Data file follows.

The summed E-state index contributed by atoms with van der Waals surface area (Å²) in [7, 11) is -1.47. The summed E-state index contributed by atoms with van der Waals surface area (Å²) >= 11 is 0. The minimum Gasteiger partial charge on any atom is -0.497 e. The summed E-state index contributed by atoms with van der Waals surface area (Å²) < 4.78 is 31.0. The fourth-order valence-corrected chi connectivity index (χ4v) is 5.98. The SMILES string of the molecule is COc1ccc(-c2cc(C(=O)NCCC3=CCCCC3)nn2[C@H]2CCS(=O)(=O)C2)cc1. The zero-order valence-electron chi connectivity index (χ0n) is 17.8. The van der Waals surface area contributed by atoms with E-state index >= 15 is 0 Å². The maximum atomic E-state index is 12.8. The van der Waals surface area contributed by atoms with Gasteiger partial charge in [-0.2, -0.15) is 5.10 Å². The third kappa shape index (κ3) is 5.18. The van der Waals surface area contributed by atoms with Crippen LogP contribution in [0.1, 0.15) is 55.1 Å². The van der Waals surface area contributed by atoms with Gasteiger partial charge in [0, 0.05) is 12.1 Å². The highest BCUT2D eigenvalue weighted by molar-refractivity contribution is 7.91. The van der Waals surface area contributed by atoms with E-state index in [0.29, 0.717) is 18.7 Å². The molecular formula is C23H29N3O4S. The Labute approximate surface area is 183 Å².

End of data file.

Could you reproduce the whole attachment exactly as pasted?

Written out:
The summed E-state index contributed by atoms with van der Waals surface area (Å²) in [7, 11) is -1.47. The summed E-state index contributed by atoms with van der Waals surface area (Å²) >= 11 is 0. The minimum Gasteiger partial charge on any atom is -0.497 e. The summed E-state index contributed by atoms with van der Waals surface area (Å²) < 4.78 is 31.0. The fourth-order valence-corrected chi connectivity index (χ4v) is 5.98. The SMILES string of the molecule is COc1ccc(-c2cc(C(=O)NCCC3=CCCCC3)nn2[C@H]2CCS(=O)(=O)C2)cc1. The zero-order valence-electron chi connectivity index (χ0n) is 17.8. The van der Waals surface area contributed by atoms with E-state index >= 15 is 0 Å². The maximum atomic E-state index is 12.8. The van der Waals surface area contributed by atoms with Gasteiger partial charge in [-0.2, -0.15) is 5.10 Å². The third kappa shape index (κ3) is 5.18. The van der Waals surface area contributed by atoms with Crippen LogP contribution in [0.1, 0.15) is 55.1 Å². The van der Waals surface area contributed by atoms with Gasteiger partial charge in [0, 0.05) is 12.1 Å². The highest BCUT2D eigenvalue weighted by molar-refractivity contribution is 7.91. The van der Waals surface area contributed by atoms with E-state index in [0.29, 0.717) is 18.7 Å². The molecular formula is C23H29N3O4S. The Labute approximate surface area is 183 Å².